The governor of Missouri signed a new law in late April altering the terms of a ballot initiative that voters narrowly approved in 2010 to create tougher rules for dog breeders.
The ballot measure, which will become effective in November, amends existing state regulations that cover dog breeding facilities. The new law, which took effect immediately, overturns many provisions of the ballot initiative.
The new law reverses the ballot initiative's prohibitions on keeping more than 50 breeding dogs and on breeding female dogs to produce more than two litters in an 18-month period.
The ballot measure would have required breeders to provide dogs with an enclosure that has a solid floor and would have prohibited stacking of housing and temperatures falling below 45°F. The new law amends the housing requirements. It requires breeders to provide dogs with a solid surface on which they can lie down and protection from weather extremes. The new law also prohibits wire strand flooring in enclosures at existing facilities starting in 2016 and at new facilities immediately
The new law and the ballot initiative require breeders to provide more space per dog and access to an outdoor exercise area. Per the terms of the new law, starting in 2012, enclosures at existing facilities must provide twice the minimum space per dog under current regulations as well as constant access to an outdoor run. At new facilities and at existing facilities starting in 2016, enclosures must provide thrice the minimum space per dog as under current regulations.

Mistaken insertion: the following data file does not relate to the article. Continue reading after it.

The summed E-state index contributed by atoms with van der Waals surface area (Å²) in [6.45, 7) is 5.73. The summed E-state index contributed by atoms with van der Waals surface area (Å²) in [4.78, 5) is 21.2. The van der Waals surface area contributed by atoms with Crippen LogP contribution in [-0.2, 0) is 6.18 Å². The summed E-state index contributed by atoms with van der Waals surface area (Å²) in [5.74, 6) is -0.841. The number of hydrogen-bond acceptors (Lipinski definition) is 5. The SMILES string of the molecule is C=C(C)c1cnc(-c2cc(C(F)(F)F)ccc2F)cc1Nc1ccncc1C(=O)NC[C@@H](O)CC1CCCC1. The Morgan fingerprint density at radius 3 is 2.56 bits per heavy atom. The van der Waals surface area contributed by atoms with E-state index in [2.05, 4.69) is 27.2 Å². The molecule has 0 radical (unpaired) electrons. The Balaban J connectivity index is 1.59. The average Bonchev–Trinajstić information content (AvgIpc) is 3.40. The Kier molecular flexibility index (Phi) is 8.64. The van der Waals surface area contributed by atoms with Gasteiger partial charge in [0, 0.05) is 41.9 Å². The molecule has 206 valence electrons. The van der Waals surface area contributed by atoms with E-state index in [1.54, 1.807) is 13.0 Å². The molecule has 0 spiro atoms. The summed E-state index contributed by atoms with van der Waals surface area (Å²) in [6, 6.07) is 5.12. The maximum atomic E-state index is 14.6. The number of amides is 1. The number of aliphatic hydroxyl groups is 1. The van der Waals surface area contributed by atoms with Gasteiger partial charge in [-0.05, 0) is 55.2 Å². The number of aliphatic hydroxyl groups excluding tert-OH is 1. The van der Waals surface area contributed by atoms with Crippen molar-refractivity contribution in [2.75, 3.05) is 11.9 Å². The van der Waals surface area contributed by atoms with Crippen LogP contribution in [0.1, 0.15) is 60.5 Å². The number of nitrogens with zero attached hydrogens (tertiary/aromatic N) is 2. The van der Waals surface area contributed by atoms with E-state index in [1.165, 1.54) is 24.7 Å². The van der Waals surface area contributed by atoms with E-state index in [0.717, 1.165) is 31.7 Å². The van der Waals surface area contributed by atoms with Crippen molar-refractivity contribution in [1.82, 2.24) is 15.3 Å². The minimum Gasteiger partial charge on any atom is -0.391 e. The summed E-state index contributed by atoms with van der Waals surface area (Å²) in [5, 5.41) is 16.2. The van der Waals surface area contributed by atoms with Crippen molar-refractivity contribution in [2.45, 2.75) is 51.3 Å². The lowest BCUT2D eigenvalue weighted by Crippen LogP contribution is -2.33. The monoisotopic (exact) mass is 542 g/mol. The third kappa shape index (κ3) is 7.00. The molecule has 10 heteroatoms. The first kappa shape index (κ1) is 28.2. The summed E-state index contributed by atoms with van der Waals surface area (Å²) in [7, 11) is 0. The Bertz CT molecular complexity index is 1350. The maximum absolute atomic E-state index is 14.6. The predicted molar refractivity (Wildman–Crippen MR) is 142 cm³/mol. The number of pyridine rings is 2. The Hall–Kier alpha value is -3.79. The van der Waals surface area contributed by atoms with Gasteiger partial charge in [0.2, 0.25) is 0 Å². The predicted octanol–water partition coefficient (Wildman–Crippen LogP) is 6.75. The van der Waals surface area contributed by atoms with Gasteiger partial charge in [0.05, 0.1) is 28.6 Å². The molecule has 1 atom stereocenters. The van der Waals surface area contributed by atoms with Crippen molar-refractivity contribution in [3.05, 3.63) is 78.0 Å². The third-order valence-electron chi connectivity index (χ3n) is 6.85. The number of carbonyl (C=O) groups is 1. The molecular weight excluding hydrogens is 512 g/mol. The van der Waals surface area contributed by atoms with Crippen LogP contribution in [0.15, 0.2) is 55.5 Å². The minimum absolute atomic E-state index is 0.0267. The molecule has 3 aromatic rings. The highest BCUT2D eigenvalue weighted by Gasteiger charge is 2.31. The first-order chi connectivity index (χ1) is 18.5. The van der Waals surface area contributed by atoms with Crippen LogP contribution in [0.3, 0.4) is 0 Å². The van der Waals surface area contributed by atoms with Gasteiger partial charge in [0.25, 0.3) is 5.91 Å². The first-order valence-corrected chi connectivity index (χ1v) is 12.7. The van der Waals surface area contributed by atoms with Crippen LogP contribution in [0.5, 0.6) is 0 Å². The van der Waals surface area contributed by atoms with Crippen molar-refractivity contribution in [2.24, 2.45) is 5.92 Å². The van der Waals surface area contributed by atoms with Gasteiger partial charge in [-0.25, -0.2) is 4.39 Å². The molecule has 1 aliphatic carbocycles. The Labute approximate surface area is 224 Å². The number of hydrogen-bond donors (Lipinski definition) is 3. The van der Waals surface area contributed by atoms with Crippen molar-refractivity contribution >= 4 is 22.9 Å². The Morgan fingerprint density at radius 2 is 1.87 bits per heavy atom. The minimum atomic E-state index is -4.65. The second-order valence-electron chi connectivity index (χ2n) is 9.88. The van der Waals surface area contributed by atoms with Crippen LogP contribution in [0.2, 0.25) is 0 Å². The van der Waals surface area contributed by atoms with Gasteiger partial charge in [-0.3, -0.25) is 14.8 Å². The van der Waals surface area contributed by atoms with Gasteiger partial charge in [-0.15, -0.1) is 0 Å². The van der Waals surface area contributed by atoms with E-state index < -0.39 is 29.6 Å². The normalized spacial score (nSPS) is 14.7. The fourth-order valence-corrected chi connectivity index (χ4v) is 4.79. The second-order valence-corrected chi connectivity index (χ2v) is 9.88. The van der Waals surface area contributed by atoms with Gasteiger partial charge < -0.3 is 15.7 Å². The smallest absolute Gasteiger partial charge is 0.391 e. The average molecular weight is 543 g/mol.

The new law removes the misdemeanor of "puppy mill cruelty," originating from the ballot measure, but adds new penalty and enforcement provisions.
Additionally, the new law increases the maximum annual fee for a license to operate a breeding facility from $500 to $2,500 and requires each licensee to pay $25 annually for the state agriculture department's Operation Bark Alert, which fields complaints about dog breeders.
Beyond Missouri, several state legislatures are considering bills relevant to dog breeding. Last year, the AVMA released its "Model Bill and Regulations to Assure Appropriate Care for Dogs Intended for Use as Pets."